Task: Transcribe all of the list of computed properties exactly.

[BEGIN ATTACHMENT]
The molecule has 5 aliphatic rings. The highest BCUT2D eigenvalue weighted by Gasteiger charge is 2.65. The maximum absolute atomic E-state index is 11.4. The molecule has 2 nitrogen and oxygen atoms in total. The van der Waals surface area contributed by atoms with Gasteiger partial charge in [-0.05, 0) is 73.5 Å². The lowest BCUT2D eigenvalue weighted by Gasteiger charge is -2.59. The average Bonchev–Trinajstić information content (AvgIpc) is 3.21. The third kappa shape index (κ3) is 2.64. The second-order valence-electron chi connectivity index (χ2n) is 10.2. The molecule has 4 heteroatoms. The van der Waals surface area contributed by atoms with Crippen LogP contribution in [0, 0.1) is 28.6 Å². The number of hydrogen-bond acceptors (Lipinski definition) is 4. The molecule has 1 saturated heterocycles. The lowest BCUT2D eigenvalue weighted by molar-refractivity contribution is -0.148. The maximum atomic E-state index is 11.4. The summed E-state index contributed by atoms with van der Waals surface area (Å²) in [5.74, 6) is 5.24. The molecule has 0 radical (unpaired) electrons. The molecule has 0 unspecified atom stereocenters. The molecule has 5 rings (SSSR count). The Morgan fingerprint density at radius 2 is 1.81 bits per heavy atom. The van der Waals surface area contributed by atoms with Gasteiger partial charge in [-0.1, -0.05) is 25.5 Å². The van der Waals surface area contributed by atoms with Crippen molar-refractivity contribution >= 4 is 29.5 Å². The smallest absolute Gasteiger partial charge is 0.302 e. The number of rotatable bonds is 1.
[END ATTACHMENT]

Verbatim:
The molecule has 5 aliphatic rings. The highest BCUT2D eigenvalue weighted by Gasteiger charge is 2.65. The maximum absolute atomic E-state index is 11.4. The molecule has 2 nitrogen and oxygen atoms in total. The van der Waals surface area contributed by atoms with Gasteiger partial charge in [-0.05, 0) is 73.5 Å². The lowest BCUT2D eigenvalue weighted by Gasteiger charge is -2.59. The average Bonchev–Trinajstić information content (AvgIpc) is 3.21. The third kappa shape index (κ3) is 2.64. The second-order valence-electron chi connectivity index (χ2n) is 10.2. The molecule has 4 heteroatoms. The van der Waals surface area contributed by atoms with Crippen LogP contribution in [0, 0.1) is 28.6 Å². The number of hydrogen-bond acceptors (Lipinski definition) is 4. The molecule has 1 saturated heterocycles. The lowest BCUT2D eigenvalue weighted by molar-refractivity contribution is -0.148. The maximum atomic E-state index is 11.4. The summed E-state index contributed by atoms with van der Waals surface area (Å²) in [5.74, 6) is 5.24. The molecule has 0 radical (unpaired) electrons. The molecule has 0 unspecified atom stereocenters. The molecule has 5 rings (SSSR count). The Morgan fingerprint density at radius 2 is 1.81 bits per heavy atom. The van der Waals surface area contributed by atoms with Gasteiger partial charge in [-0.1, -0.05) is 25.5 Å². The van der Waals surface area contributed by atoms with Crippen molar-refractivity contribution >= 4 is 29.5 Å². The smallest absolute Gasteiger partial charge is 0.302 e. The number of rotatable bonds is 1.